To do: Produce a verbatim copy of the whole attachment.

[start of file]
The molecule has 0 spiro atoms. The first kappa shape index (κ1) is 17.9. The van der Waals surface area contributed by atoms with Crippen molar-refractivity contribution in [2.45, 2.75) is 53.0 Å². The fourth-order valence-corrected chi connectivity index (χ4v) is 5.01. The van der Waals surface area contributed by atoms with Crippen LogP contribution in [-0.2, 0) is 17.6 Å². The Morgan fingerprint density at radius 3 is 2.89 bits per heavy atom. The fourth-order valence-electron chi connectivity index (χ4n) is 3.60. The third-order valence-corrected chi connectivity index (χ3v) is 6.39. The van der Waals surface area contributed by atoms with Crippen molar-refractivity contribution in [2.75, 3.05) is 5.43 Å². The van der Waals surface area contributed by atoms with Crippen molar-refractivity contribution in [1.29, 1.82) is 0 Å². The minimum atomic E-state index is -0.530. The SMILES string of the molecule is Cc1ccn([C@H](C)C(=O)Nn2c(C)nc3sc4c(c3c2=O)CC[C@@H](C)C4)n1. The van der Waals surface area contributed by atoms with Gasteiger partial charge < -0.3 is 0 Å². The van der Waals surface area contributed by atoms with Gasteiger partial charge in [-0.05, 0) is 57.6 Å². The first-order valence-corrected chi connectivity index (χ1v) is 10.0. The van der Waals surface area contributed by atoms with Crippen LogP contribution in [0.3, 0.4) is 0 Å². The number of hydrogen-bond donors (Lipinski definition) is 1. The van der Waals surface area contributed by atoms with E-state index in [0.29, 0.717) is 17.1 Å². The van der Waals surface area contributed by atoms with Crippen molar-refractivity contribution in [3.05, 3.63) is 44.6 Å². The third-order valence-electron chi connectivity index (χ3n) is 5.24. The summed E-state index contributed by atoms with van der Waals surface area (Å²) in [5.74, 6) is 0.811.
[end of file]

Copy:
The molecule has 0 spiro atoms. The first kappa shape index (κ1) is 17.9. The van der Waals surface area contributed by atoms with Crippen molar-refractivity contribution in [2.45, 2.75) is 53.0 Å². The fourth-order valence-corrected chi connectivity index (χ4v) is 5.01. The van der Waals surface area contributed by atoms with Crippen LogP contribution in [-0.2, 0) is 17.6 Å². The Morgan fingerprint density at radius 3 is 2.89 bits per heavy atom. The fourth-order valence-electron chi connectivity index (χ4n) is 3.60. The third-order valence-corrected chi connectivity index (χ3v) is 6.39. The van der Waals surface area contributed by atoms with Crippen molar-refractivity contribution in [2.75, 3.05) is 5.43 Å². The van der Waals surface area contributed by atoms with Crippen molar-refractivity contribution in [1.29, 1.82) is 0 Å². The minimum atomic E-state index is -0.530. The SMILES string of the molecule is Cc1ccn([C@H](C)C(=O)Nn2c(C)nc3sc4c(c3c2=O)CC[C@@H](C)C4)n1. The van der Waals surface area contributed by atoms with Gasteiger partial charge < -0.3 is 0 Å². The van der Waals surface area contributed by atoms with Gasteiger partial charge in [-0.05, 0) is 57.6 Å². The first-order valence-corrected chi connectivity index (χ1v) is 10.0. The van der Waals surface area contributed by atoms with Crippen LogP contribution in [0.3, 0.4) is 0 Å². The number of hydrogen-bond donors (Lipinski definition) is 1. The van der Waals surface area contributed by atoms with E-state index in [0.29, 0.717) is 17.1 Å². The van der Waals surface area contributed by atoms with Crippen molar-refractivity contribution in [3.05, 3.63) is 44.6 Å². The third-order valence-electron chi connectivity index (χ3n) is 5.24. The summed E-state index contributed by atoms with van der Waals surface area (Å²) in [5.74, 6) is 0.811.